FRISCO, Texas — Jerry Jones held up the color-coded paper and asked: “Can you see that?”
The Cowboys, the owner asserted, had graded their newest player higher than a pair of prospects fans widely expected and preferred at the 24th overall selection of the 2022 NFL draft. What better way to corroborate his claim than by flashing the team’s typed-up draft grades to reporters and a live-streaming news conference as proof?
“Don’t show them that!” Cowboys executive vice president Stephen Jones said, swatting his father’s arm. “Put that thing down.”
The Cowboys selected Tulsa offensive tackle Tyler Smith after entertaining three trade offers to move down, they said. The team praised Smith’s position flex along the line, describing him as a “left-side position player” who will compete at left guard, where Dallas has a starting vacancy, and left tackle, where aging perennial Pro Bowler Tyron Smith has encountered injuries in his 30s.
Tyler Smith played in 25 games, starting 23, in three years at left tackle for Tulsa. He said the Cowboys didn’t discuss his position specifically during a private workout and pro day film session but that he’s up for the challenge to become more versatile.
“I played tackle in college, but I’m willing to play wherever they put me,” Smith said by phone. “I’m going to take the coaching and I’ll practice it all.”
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Smith added that he’d bring “120% to infinity” effort while embracing the aggressive mentality he honed as a high school defensive lineman. The Cowboys touted his nastiness as a top quality that piqued their interest.
“He’s a big, athletic, physical guy that’s going to play in a big, athletic, physical league,” vice president of player personnel Will McClay said.
Dallas’ offensive line struggled in 2021 with run-lane cohesion, identification of coverages in pass protection and excess penalties. No team outpaced the Cowboys’ 141 total flags and no player outpaced the 14 penalties left guard Connor Williams drew. The Cowboys allowed Williams’ rookie contract to expire, the Texas product signing with the Miami Dolphins in free agency.
Smith, who could replace him, fell prey to penalty-inducing plays last season as well. In his final collegiate year, as a redshirt sophomore, he drew 16 flags, including 12 holding calls, The Athletic’s Dane Brugler reported.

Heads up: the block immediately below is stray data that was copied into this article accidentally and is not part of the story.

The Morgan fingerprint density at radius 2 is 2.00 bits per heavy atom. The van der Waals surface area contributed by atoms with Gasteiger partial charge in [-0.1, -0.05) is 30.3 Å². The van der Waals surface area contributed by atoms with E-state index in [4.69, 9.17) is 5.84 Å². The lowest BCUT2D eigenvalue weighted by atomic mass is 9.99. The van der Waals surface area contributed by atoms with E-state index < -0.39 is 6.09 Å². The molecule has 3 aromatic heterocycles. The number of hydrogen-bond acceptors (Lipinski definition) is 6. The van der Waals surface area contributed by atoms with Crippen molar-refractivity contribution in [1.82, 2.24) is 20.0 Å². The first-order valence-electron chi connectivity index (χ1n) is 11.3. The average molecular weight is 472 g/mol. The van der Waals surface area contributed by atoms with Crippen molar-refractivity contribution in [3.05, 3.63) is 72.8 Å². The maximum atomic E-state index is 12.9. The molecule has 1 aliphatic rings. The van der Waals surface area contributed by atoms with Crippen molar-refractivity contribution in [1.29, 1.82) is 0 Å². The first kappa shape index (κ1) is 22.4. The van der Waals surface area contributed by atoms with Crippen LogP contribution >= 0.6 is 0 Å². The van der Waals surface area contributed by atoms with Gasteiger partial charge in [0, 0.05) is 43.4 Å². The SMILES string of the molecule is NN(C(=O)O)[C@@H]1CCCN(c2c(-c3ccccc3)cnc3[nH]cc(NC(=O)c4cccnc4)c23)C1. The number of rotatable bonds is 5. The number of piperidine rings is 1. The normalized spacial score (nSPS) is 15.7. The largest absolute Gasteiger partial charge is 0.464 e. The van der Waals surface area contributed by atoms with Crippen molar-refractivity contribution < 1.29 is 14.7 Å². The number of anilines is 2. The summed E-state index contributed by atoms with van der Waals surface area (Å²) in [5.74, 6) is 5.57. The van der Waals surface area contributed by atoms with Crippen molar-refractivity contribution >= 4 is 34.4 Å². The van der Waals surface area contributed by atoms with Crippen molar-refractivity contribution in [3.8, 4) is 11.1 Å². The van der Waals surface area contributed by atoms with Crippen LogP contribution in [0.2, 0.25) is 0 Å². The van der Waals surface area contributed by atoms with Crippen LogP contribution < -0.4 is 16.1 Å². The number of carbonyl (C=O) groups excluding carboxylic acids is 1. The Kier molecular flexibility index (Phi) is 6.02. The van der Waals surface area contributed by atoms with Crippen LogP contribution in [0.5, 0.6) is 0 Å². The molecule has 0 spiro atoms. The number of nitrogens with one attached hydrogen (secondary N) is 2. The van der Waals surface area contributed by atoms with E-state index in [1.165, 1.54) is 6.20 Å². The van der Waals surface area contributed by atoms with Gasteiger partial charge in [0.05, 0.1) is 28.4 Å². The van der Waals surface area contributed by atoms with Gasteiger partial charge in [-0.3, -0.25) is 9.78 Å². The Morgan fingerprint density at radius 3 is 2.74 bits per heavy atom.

Cowboys coach Mike McCarthy said he wasn’t worried about Smith’s penalty penchant, discerning between combative penalties and pre-snap offenses.
“We need to focus on penalties (and) we’ve taken those steps already in our offseason program, as far as the emphasis on what we need to do better, particularly in the area of fundamentals,” McCarthy said. “Tyler will be a part of the program when he gets here. I don’t have any concerns.”
Jerry Jones said the Cowboys strongly considered drafting a defensive player after early runs on offensive linemen and wide receivers. But with Smith, whom Jones said was the team’s 16th-graded player, still available at 24, Cowboys brass reached consensus quickly.
They declined offers to trade down on a swap-happy NFL evening.
An executive from a team who had offered a trade texted Stephen Jones shortly after, he said. The message: “Be glad you didn’t trade down with us. That was our guy.”
Smith, who grew up in nearby Fort Worth, said he is eager to learn from Pro Bowl-caliber offensive linemen like Tyron Smith and right guard Zack Martin. The 6-5, 325-pound prospect impressed NFL evaluators with his physicality and footwork but is considered raw with his hands.
Tyler Smith said he’ll work to ensure he refines his technique while maintaining his mentality. Blocking, he says, isn’t meant to be passive.
The Cowboys said this week they had no “must”-address draft positions, but offensive line was arguably their direst need. They’re expected to address receiver soon, too, after trading four-time Pro Bowler Amari Cooper (865 yards, eight touchdowns in 2021) to the Cleveland Browns and losing Cedrick Wilson (602 yards, six touchdowns) in free agency to the Miami dolphins.
The Cowboys also seek depth at pass rusher and tight end.
But on a night in which division rivals bolstered their defensive fronts, the Cowboys believe they spent a wise investment on a versatile depth option for the left side of the line and their eventual valuable left tackle of the future.
“It feels to have gotten a player of this caliber in with that offensive line,” Jerry Jones said. “This is a good move, and we’re proud of it.”
McCarthy and offensive coordinator Kellen Moore told Smith by phone that they were “fired up” to bring him into the locker room. Smith, in a nearby Frisco Airbnb with his family, echoed the sentiment.
Then the North Texas native told Moore: “Thank you for bringing me home.”
Follow USA TODAY Sports’ Jori Epstein on Twitter @JoriEpstein†